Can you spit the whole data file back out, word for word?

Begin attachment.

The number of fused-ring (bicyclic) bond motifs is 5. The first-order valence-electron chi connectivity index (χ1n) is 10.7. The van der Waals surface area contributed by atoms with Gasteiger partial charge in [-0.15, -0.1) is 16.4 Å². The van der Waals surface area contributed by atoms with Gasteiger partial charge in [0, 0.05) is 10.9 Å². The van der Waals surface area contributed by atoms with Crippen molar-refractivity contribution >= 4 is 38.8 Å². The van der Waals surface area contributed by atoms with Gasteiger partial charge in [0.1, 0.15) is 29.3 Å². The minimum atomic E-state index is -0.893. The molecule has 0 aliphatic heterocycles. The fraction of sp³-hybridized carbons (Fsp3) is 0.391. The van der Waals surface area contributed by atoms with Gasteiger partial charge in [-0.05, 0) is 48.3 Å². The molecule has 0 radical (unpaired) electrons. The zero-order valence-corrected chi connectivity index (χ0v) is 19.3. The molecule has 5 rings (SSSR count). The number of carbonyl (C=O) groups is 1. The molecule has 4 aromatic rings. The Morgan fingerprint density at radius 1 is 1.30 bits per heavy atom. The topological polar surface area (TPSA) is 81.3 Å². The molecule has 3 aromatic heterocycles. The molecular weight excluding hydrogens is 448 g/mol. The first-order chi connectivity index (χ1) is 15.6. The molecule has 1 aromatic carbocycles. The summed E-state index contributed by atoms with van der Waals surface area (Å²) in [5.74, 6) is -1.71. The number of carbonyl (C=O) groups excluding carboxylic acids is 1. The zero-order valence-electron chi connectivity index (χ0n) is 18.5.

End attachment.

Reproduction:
The number of fused-ring (bicyclic) bond motifs is 5. The first-order valence-electron chi connectivity index (χ1n) is 10.7. The van der Waals surface area contributed by atoms with Gasteiger partial charge in [-0.15, -0.1) is 16.4 Å². The van der Waals surface area contributed by atoms with Gasteiger partial charge in [0, 0.05) is 10.9 Å². The van der Waals surface area contributed by atoms with Crippen molar-refractivity contribution >= 4 is 38.8 Å². The van der Waals surface area contributed by atoms with Gasteiger partial charge in [0.1, 0.15) is 29.3 Å². The minimum atomic E-state index is -0.893. The molecule has 0 aliphatic heterocycles. The fraction of sp³-hybridized carbons (Fsp3) is 0.391. The van der Waals surface area contributed by atoms with Gasteiger partial charge in [-0.05, 0) is 48.3 Å². The molecule has 0 radical (unpaired) electrons. The zero-order valence-corrected chi connectivity index (χ0v) is 19.3. The molecule has 5 rings (SSSR count). The number of carbonyl (C=O) groups is 1. The molecule has 4 aromatic rings. The Morgan fingerprint density at radius 1 is 1.30 bits per heavy atom. The topological polar surface area (TPSA) is 81.3 Å². The molecule has 3 aromatic heterocycles. The molecular weight excluding hydrogens is 448 g/mol. The first-order chi connectivity index (χ1) is 15.6. The molecule has 1 aromatic carbocycles. The summed E-state index contributed by atoms with van der Waals surface area (Å²) in [5.74, 6) is -1.71. The number of carbonyl (C=O) groups excluding carboxylic acids is 1. The zero-order valence-electron chi connectivity index (χ0n) is 18.5.